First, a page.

A Skinful Of Shadows, Frances Hardinge

Cards on the table. I adore Frances Hardinge. She can, in my humble eyes, do no wrong. I would buy a telephone directory with her name attached to it as an author! Her Cuckoo Song was a masterpiece. The sort of novel which I wish I had more than my self-imposed five stars to give…

Railhead, Philip Reeve

  This is a delightfully fun and engaging tale with all the confidence you’d expect of Phillip Reeve, returning to the steampunk genre, if in a very different world, of Mortal Engines. Here, rather than walking cities, we have sentient trains and K-gates – wormholes or portals, taking trains and their passengers instantly to different worlds and different…

CILIP Carnegie Medal 2017

It being March, the CILIP Carnegie Medal Shortlist has been announced and I’m embarking on the ritual of trying to read them. This year, the list is:

Catch Up

For various reasons – Ofsted, toddler, family visits – I’ve not been able to add reviews recently and am about to try to catch-up. Once again. As an aide memoir to myself, to you – and a short cut to adding photos later, the books I’m yet to review are: Autumn by Ali Smith: gorgeous,…

The Girl of Ink and Stars, Kiran Millwood Hargrave

  This certainly has a distinctive and gorgeous cover on it, which has graced the window front of local bookshops for weeks! But they do say that you shouldn’t just a book etc etc etc … The book is narrated by Isabella, a young girl on the island of Joya, who has been brought up on…

The Cuckoo’s Calling, Robert Galbraith

Okay. I’m putting my hands up to this. I did not like this book. Yes, I know that Robert Galbraith is J. K. Rowling and the sainted J. K. can do no wrong in the eyes of many… but this did not work for me. The plot was decent enough: the death of Lula Landry,…

The Lie Tree, Francis Hardinge

I am coming to adore Frances Hardinge! I’ve only read this and Cuckoo Song to be fair, but there’s something about her imagination and her writing which chimes with me: dark, intensely personal, yet somehow mythic at the same time. She captures a sense of wonder,  of terror, of awe which is simultaneously so childlike…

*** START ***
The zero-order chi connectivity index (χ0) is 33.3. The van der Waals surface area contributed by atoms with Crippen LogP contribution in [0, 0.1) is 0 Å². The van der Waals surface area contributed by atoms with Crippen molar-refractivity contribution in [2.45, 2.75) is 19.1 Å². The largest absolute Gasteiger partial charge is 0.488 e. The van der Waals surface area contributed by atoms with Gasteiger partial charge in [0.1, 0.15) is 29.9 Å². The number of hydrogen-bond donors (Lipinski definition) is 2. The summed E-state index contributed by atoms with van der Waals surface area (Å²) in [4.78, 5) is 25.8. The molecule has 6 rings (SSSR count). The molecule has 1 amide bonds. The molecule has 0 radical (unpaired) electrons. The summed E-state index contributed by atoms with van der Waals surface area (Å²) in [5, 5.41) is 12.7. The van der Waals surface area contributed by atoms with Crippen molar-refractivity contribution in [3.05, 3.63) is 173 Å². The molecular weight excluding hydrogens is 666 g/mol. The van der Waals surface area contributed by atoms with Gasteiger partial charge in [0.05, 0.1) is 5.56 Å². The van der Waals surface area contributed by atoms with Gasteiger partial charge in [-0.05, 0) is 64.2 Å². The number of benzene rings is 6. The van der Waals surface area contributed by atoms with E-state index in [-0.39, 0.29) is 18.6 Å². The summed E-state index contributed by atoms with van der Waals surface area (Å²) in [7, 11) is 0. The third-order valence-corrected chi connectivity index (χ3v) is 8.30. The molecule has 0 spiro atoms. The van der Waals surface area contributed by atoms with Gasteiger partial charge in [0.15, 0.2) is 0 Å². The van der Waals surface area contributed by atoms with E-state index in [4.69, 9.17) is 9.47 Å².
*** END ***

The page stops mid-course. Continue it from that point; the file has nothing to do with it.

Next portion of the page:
Library Of Souls, Ransom Riggs

I’m not going to dwell long on this review: it concludes the story begun in Miss Peregrine’s Home For Peculiar Children and continues in Hollow City from which this book continues directly. It is also my last book of 2015, and Miss Peregrine was my first book of 2015 so it gives my year a…

Hollow City, Ransom Riggs

Okay. I confess. I only read this and the next book (Library Of Souls) to complete a trilogy for my 2015 Reading Challenge. And because I was running out of time. I did complete them by 31st December… just a little slow blogging about them. Due in part to a busy Christmas and also to…

The Collectors, Phillip Pullman

  This is an absolute gem of a read – or more likely a listen, as Pullman wrote it for Audible as a free giveaway at some point. That’s how I collected it – see what I did there? – and it’s been lurking in my library ever since and today I thought I may…

The Rest Of Us Just Live Here, Patrick Ness

   Ahhh… a new Patrick Ness publication is like a new China Miéville publication: an event to be savoured.  Chaos Walking. A Monster Calls. More Than This. He writes science fiction, fantasy, dystopian fictions with drama, true emotion, real depth so well!  So it’s difficult with this book. It’s fabulous. It really is. But it’s…

The World of Poo, Terry Pratchett

This tale has its origins in the novel Snuff: it is the bedtime story that Sam Vimes’ son requires every night.  It is utterly silly, amusing and delightful. How charming can a book about poo be? This is the most charming book about poo I have ever read! Does it have a plot? Of course:…